The Budo Charter

This is a statement from the senior members of several of the major martial arts organizations in Japan.
Not a bad thing for students of the Japanese arts to read once in a while.

 Budo, the Japanese martial ways, have their origins in the age-old martial spirit of Japan. Through centuries of historical and social change, these forms of traditional culture evolved from combat techniques (jutsu) into ways of self-development (do).

 Seeking the perfect unity of mind and technique, budo has been refined and cultivated into ways of physical training and spiritual development. The study of budo encourages courteous behaviour, advances technical proficiency, strengthens the body, and perfects the mind. Modern Japanese have inherited traditional values through budo which continue to play a significant role in the formation of the Japanese personality, serving as sources of boundless energy and rejuvenation. As such, budo has attracted strong interest internationally, and is studied around the world.

  However, a recent trend towards infatuation just with technical ability compounded by an excessive concern with winning is a severe threat to the essence of budo. To prevent any possible misrepresentation, practitioners of budo must continually engage in self-examination and endeavour to perfect and preserve this traditional culture.

 It is with this hope that we, the member organisations of the Japanese Budo Association, established The Budo Charter in order to uphold the fundamental principles of budo.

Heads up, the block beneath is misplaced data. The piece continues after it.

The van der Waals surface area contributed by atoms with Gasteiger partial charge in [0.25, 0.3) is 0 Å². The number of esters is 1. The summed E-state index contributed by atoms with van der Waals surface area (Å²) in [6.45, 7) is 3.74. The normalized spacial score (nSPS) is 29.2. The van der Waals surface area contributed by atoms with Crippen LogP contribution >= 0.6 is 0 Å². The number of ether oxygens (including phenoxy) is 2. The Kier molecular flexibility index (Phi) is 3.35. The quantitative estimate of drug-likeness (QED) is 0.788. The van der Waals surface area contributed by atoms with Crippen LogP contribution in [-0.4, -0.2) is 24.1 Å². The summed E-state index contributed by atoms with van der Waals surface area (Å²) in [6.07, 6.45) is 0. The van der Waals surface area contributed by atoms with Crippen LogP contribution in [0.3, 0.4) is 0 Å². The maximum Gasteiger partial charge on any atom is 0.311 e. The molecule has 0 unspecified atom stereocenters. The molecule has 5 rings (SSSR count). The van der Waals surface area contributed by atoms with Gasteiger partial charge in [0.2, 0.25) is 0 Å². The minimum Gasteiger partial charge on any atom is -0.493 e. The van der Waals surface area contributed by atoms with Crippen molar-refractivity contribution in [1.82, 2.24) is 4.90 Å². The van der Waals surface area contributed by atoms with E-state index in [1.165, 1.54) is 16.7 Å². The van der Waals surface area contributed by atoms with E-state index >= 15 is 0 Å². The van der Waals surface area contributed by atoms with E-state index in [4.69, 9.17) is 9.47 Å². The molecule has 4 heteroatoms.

ARTICLE 1:OBJECTIVE OF BUDO
Through physical and mental training in the Japanese martial ways, budo exponents seek to build their character, enhance their sense of judgement, and become disciplined individuals capable of making contributions to society at large.
ARTICLE 2:KEIKO (Training)
When training in budo, practitioners must always act with respect and courtesy, adhere to the prescribed fundamentals of the art, and resist the temptation to pursue mere technical skill rather than strive towards the perfect unity of mind, body, and technique.
ARTICLE 3:SHIAI (Competition)
Whether competing in a match or doing set forms (kata), exponents must externalise the spirit underlying budo. They must do their best at all times, winning with modesty, accepting defeat gracefully, and constantly exhibiting self-control.
ARTICLE 4:DOJO (Training Hall)
The dojo is a special place for training the mind and body. In the dojo, budo practitioners must maintain discipline, and show proper courtesies and respect.
The dojo should be a quiet, clean, safe, and solemn environment.
ARTICLE 5:TEACHING
Teachers of budo should always encourage others to also strive to better themselves and diligently train their minds and bodies, while continuing to further their understanding of the technical principles of budo. Teachers should not allow focus to be put on winning or losing in competition, or on technical ability alone. Above all, teachers have a responsibility to set an example as role models.
ARTICLE 6:PROMOTING BUDO
Persons promoting budo must maintain an open-minded and international perspective as they uphold traditional values. They should make efforts to contribute to research and teaching, and do their utmost to advance budo in every way.
 
Member Organisations of the Japanese budo Association
Zen Nihon Judo Renmei
(All Japan Judo Federation)
Zen Nippon Kendo Renmei
(All Japan Kendo Federation)
Zen Nihon Kyudo Renmei
(All Nippon Kyudo Federation)
Nihon Sumo Renmei
(Japan Sumo Federation)
Zen Nihon Karatedo Renmei
(Japan Karatedo Federation)
Aikikai
(Aikikai Foundation)
Shorinji Kempo Renmei
(Shorinji Kempo Federation)
Zen Nihon Naginata Renmei
(All Japan Naginata Federation)
Zen Nihon Jukendo Renmei
(All Japan Jukendo Federation)
Nippon Budokan
(Nippon Budokan Foundation)
 
Established on 23 April, 1987 by the Japanese Budo Association (Nippon Budo Kyogikai)
English translation revised 16 September, 2004
Copyright(C) 2004 The Japanese Budo Association

 


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